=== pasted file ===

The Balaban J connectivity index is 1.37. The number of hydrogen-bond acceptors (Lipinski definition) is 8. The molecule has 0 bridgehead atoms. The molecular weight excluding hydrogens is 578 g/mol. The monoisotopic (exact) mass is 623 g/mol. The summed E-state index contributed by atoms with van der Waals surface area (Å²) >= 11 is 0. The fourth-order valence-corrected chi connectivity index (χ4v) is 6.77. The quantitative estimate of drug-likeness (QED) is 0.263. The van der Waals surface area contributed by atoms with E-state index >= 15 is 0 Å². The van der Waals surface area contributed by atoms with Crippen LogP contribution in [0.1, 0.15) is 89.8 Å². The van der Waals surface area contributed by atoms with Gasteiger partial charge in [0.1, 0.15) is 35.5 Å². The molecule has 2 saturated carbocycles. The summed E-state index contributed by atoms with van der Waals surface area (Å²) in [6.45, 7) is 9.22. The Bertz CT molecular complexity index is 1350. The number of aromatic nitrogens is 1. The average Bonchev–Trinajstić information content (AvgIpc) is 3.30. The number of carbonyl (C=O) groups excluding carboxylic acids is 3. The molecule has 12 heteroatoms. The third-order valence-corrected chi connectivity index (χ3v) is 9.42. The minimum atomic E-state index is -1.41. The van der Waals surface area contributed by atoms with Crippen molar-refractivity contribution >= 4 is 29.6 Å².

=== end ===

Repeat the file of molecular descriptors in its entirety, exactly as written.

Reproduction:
The Balaban J connectivity index is 1.37. The number of hydrogen-bond acceptors (Lipinski definition) is 8. The molecule has 0 bridgehead atoms. The molecular weight excluding hydrogens is 578 g/mol. The monoisotopic (exact) mass is 623 g/mol. The summed E-state index contributed by atoms with van der Waals surface area (Å²) >= 11 is 0. The fourth-order valence-corrected chi connectivity index (χ4v) is 6.77. The quantitative estimate of drug-likeness (QED) is 0.263. The van der Waals surface area contributed by atoms with E-state index >= 15 is 0 Å². The van der Waals surface area contributed by atoms with Crippen LogP contribution in [0.1, 0.15) is 89.8 Å². The van der Waals surface area contributed by atoms with Gasteiger partial charge in [0.1, 0.15) is 35.5 Å². The molecule has 2 saturated carbocycles. The summed E-state index contributed by atoms with van der Waals surface area (Å²) in [6.45, 7) is 9.22. The Bertz CT molecular complexity index is 1350. The number of aromatic nitrogens is 1. The average Bonchev–Trinajstić information content (AvgIpc) is 3.30. The number of carbonyl (C=O) groups excluding carboxylic acids is 3. The molecule has 12 heteroatoms. The third-order valence-corrected chi connectivity index (χ3v) is 9.42. The minimum atomic E-state index is -1.41. The van der Waals surface area contributed by atoms with Crippen molar-refractivity contribution >= 4 is 29.6 Å².